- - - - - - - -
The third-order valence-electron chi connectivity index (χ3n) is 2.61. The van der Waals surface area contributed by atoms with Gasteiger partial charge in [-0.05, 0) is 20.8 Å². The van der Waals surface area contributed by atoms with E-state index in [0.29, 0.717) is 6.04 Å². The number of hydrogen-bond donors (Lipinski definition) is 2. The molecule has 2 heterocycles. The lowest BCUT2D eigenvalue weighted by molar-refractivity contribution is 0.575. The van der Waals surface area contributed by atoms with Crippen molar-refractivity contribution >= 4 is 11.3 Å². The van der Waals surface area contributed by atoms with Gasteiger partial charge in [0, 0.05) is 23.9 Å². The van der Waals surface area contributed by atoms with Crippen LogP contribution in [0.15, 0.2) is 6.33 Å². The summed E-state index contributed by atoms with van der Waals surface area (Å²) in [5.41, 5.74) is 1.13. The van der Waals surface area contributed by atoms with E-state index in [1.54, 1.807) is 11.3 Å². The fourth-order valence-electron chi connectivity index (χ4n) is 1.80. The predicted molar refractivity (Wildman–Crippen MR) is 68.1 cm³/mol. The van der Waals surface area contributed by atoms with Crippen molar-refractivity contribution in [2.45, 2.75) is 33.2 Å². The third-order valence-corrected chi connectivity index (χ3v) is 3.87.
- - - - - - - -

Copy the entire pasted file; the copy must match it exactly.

The third-order valence-electron chi connectivity index (χ3n) is 2.61. The van der Waals surface area contributed by atoms with Gasteiger partial charge in [-0.05, 0) is 20.8 Å². The van der Waals surface area contributed by atoms with E-state index in [0.29, 0.717) is 6.04 Å². The number of hydrogen-bond donors (Lipinski definition) is 2. The molecule has 2 heterocycles. The lowest BCUT2D eigenvalue weighted by molar-refractivity contribution is 0.575. The van der Waals surface area contributed by atoms with Crippen molar-refractivity contribution >= 4 is 11.3 Å². The van der Waals surface area contributed by atoms with Gasteiger partial charge in [0, 0.05) is 23.9 Å². The van der Waals surface area contributed by atoms with Crippen LogP contribution in [0.15, 0.2) is 6.33 Å². The summed E-state index contributed by atoms with van der Waals surface area (Å²) in [5.41, 5.74) is 1.13. The van der Waals surface area contributed by atoms with E-state index in [1.54, 1.807) is 11.3 Å². The fourth-order valence-electron chi connectivity index (χ4n) is 1.80. The predicted molar refractivity (Wildman–Crippen MR) is 68.1 cm³/mol. The van der Waals surface area contributed by atoms with Crippen molar-refractivity contribution in [2.45, 2.75) is 33.2 Å². The third-order valence-corrected chi connectivity index (χ3v) is 3.87.